Moving on to the next decade when technology was improving and web pages could now fill a wider screen, I was having to use the bottom scroll to see what was on the right hand side of the page.

After my eye test last year revealed vision issues I made adjustments: increased font size on my screen and had the lighting in my office area customised to my needs. My glasses now tint to protect me from bright lights indoors or sunlight outside.

I finally admitted I needed a bigger screen to make everything easier and for display requirements.

Blue light...
 
Wow, the monitor sizes and options, as well as the cost of some of them! You can get a good monitor without paying huge prices.

I did some online comparisons; measured the space available for the monitor sizes and pinned down a few of my must haves: speakers integrated; plus a non-reflective screen- when you turn it off you can't see your face in it.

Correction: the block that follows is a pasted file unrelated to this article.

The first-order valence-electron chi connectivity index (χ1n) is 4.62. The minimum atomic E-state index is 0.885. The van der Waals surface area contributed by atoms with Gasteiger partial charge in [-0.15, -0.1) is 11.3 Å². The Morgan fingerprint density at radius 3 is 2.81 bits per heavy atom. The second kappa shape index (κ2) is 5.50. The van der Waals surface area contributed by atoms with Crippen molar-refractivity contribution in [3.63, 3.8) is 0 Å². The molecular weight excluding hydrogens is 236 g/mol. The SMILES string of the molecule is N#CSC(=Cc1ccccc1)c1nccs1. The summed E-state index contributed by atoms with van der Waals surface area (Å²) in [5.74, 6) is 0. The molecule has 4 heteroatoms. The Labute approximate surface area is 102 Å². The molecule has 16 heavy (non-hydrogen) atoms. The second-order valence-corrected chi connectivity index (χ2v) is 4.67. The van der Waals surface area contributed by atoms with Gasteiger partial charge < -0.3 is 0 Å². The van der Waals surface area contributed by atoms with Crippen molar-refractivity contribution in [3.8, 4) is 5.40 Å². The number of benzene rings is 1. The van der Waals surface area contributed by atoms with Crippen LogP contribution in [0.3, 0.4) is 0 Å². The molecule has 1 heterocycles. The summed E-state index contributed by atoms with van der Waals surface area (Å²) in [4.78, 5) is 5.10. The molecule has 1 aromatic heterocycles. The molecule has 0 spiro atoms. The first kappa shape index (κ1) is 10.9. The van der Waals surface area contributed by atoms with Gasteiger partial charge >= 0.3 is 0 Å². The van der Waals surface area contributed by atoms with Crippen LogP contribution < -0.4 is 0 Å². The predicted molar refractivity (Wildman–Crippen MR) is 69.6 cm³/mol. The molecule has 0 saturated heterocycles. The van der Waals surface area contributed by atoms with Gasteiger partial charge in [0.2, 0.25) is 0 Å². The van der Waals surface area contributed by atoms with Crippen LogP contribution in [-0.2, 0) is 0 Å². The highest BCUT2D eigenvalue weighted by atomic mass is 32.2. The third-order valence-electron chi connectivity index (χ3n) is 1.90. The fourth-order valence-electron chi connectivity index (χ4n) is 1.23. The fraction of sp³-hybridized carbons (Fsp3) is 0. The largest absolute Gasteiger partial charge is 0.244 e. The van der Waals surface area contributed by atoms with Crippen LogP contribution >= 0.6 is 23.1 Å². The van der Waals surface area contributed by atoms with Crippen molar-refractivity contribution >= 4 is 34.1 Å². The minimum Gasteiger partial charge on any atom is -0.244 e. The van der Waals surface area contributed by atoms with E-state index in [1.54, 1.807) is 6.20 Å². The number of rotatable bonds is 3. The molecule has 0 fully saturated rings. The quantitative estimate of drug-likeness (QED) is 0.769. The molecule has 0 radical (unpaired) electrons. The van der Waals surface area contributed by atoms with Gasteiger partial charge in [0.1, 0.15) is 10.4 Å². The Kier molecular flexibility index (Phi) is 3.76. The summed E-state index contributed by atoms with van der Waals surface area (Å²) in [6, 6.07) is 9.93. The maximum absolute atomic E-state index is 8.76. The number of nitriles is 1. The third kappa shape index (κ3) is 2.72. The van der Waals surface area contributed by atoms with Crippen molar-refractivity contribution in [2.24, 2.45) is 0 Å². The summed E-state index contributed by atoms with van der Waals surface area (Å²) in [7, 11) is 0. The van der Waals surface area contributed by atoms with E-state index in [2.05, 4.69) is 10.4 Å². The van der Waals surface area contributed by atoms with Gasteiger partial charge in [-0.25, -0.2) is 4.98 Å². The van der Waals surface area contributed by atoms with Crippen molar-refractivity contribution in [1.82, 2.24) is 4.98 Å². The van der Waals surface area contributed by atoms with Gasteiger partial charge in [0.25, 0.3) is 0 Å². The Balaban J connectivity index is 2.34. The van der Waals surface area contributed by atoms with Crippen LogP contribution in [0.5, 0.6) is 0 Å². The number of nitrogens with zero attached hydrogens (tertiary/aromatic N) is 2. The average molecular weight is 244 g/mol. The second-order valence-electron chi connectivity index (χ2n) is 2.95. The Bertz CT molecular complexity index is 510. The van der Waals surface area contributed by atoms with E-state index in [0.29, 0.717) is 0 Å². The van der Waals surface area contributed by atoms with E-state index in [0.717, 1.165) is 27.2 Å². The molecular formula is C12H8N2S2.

I was impressed with how many manufacturers are producing screens with eye-health in mind.

(I had tried the Windows 10 option to set the night light display so the blue brightness was lowered, but on the smaller screen it was problematic.)

Although I've only had my new monitor (just under 22 inch size) a few weeks I can feel the difference at the end of the day with the low blue light effect; my eyes are not as tired and I can read a paperback book before bed without difficulty.

Whether the blue light on my old monitor contributed to the start of my macular degeneration, I can't say as age does play a part.

If you're not sure about the pros and cons of blue light there's some interesting information from Zeiss about it and eye care.

When I had my Optician's appointment last week I was relieved that the macular degeneration was stable and all the changes I've made over the year, including vegetable choices, have been helping.

Eye health is very important whether you're a writer and/or a reader.

Are you still working with an old monitor or have you updated?


Saturday, 27 October 2018

The 2018 Diagram Prize for the Oddest Book Title of the Year...

This prize has been running 40 years with a number of extremely odd titles winning...